Despite the fact that Sussmann’s Alfa Bank story was obviously fabricated, FBI leadership overruled their cyber experts and ordered their Chicago office—far away from their own cyber group—to open a full investigation.

Soon after, in October 2016, the FBI obtained a FISA warrant to spy on the Trump campaign via foreign policy adviser Carter Page. That warrant was obtained on the basis of the fraudulent Steele dossier.

By this time, it was clear that the Clinton campaign and the FBI were pursuing the same goal. All the various schemes had merged into one big scheme to get Trump.

When Trump won the 2016 election despite the smears, the FBI’s actions shifted into overdrive. Trump may well have won because the corporate media—which at that time still by and large adhered to journalistic standards—never fully embraced the Clinton campaign’s dirty tricks.

Most media outlets refused to run with the Steele dossier because they couldn’t confirm any of its stories. The New York Times refused to endorse the Alfa Bank story for the same reason, even conceding that “there could be an innocuous explanation, like a marketing email or spam, for the computer contacts.”

FBI leadership understood that in order for any scheme to succeed, the media needed a new hook, and deputy director McCabe, who later admitted to lying about his media contacts, knew how to provide that hook.

When the intelligence community wrote its post-election intelligence community assessment of alleged Russian interference in the 2016 election, McCabe insisted on including the Steele dossier. Rank-and-file analysts didn’t agree, as nothing in the dossier had been confirmed. A compromise was reached whereby a summary of Steele’s dossier was included in the assessment. The thrust of the summary was that Trump had been compromised by Putin. This was good enough for the FBI. By including it in a formal intelligence community report, the FBI ensured that the dossier obtained legitimacy. FBI Director James Comey then briefed Trump on the dossier on Jan. 6, 2017.

The fact that Trump had been briefed was then leaked to CNN, which reported the story. From then on, there was only one topic for the media and that was the dossier, including all of its salacious lies.

The FBI had successfully weaponized the Clinton campaign’s dirty trick. Even the false Alfa Bank story made a comeback in the media. In fact, the FBI knew that both prongs of Clinton’s dirty trick were bogus. The Alfa case had been shut down in January 2017. At the same time, the Steele dossier was exposed as a fraud by Igor Danchenko, Steele’s primary sub-source. Yet FBI leadership persisted in their investigation of Trump.

On March 4, 2017, Trump wrote on Twitter that he knew he had been spied on. Two days later, a panicked FBI and their Department of Justice (DOJ) supervisors convened a meeting to discuss Trump’s Twitter post. It was at this meeting that FBI leaders such as McCabe gave their DOJ counterparts a rosy status report on their investigation, concealing the fact that all investigative leads had collapsed. Through their deceit, FBI leadership was able to convince their DOJ superiors to approve a public announcement that the Trump campaign was under investigation for Russia collusion. That bombshell announcement was made by Comey on March 20, 2017.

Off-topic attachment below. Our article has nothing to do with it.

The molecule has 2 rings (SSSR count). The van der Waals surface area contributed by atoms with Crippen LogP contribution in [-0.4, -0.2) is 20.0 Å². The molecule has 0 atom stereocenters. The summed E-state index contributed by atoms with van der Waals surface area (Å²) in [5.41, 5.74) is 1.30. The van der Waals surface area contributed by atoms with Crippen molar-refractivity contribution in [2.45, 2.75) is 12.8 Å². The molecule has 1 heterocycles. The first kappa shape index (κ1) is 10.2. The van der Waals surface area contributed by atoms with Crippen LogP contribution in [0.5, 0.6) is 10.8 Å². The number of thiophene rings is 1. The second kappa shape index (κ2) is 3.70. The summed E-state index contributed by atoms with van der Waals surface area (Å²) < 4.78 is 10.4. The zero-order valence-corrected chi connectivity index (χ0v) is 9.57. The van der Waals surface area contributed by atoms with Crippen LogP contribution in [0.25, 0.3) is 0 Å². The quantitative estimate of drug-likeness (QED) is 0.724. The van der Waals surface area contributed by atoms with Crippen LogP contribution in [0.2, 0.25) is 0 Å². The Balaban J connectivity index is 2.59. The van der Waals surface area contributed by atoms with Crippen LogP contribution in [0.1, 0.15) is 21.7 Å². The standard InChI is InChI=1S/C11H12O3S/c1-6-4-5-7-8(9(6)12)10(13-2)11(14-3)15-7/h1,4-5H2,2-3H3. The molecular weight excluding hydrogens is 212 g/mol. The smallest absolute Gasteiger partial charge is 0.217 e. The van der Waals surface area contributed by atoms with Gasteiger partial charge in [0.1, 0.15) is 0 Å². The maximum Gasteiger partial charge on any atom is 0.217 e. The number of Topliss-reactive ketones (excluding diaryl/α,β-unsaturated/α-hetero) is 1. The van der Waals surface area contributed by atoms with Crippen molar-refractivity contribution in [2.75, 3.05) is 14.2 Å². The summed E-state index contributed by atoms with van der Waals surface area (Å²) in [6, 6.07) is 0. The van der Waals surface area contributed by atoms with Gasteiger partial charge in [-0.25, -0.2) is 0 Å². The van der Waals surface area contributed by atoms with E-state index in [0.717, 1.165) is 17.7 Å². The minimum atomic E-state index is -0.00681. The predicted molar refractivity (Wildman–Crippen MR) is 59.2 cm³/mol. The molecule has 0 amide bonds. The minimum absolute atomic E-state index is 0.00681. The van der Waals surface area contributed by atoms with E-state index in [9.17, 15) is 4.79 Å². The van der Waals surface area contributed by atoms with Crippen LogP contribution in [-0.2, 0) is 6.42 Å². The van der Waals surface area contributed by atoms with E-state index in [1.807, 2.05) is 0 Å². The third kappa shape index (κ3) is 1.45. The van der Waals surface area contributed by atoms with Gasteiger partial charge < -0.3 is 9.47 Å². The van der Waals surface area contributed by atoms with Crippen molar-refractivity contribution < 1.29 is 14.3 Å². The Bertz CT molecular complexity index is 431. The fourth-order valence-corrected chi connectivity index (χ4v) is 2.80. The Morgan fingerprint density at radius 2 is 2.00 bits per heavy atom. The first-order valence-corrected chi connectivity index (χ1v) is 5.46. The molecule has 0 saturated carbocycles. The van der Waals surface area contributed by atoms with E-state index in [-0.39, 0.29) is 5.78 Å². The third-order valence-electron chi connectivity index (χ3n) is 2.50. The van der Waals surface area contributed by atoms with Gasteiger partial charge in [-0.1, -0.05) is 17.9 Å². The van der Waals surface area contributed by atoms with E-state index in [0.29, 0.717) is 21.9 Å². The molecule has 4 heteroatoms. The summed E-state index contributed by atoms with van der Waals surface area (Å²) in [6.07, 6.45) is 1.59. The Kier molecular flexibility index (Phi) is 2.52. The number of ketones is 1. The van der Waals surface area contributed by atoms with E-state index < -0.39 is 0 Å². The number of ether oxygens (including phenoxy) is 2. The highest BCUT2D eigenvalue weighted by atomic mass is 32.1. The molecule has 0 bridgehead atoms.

The FBI’s efforts culminated in May 2017 with the appointment of Robert Mueller as special counsel.

Ultimately, Trump hung on, but the damage caused by the FBI’s assault on him was immense. His first few years in office were consumed by Mueller and the fake scandal. Crucially, Trump wasn’t able to deliver on his campaign promise to seek better relations with Russia. Every time Trump tried to engage Russia, the media and Washington establishment lashed out.

When Trump met Russian Foreign Minister Sergei Lavrov at the White House in May 2017, he was immediately accused of passing along state secrets. National security adviser H.R. McMaster even had to hold a press conference to deny the story.

When Trump met Putin in Helsinki in 2018, the press coverage bordered on hysteria, to the point where the media pondered whether a soccer ball that Putin gave Trump as a gift might have been bugged. At no point during his four-year presidency was Trump given an opportunity to have a meaningful dialogue with Russia. A direct consequence of that is the situation we now see in Ukraine.

The untold story of Russiagate is how the FBI, by weaponizing the Clinton campaign’s dirty tricks, changed the course of a presidency.

And yet, other than a lowly FBI lawyer who got off with a slap on the wrist for doctoring evidence, no one from the FBI has been charged with any crime.

Hans Mahncke
Hans Mahncke is a co-host of “Truth Over News” on EpochTV.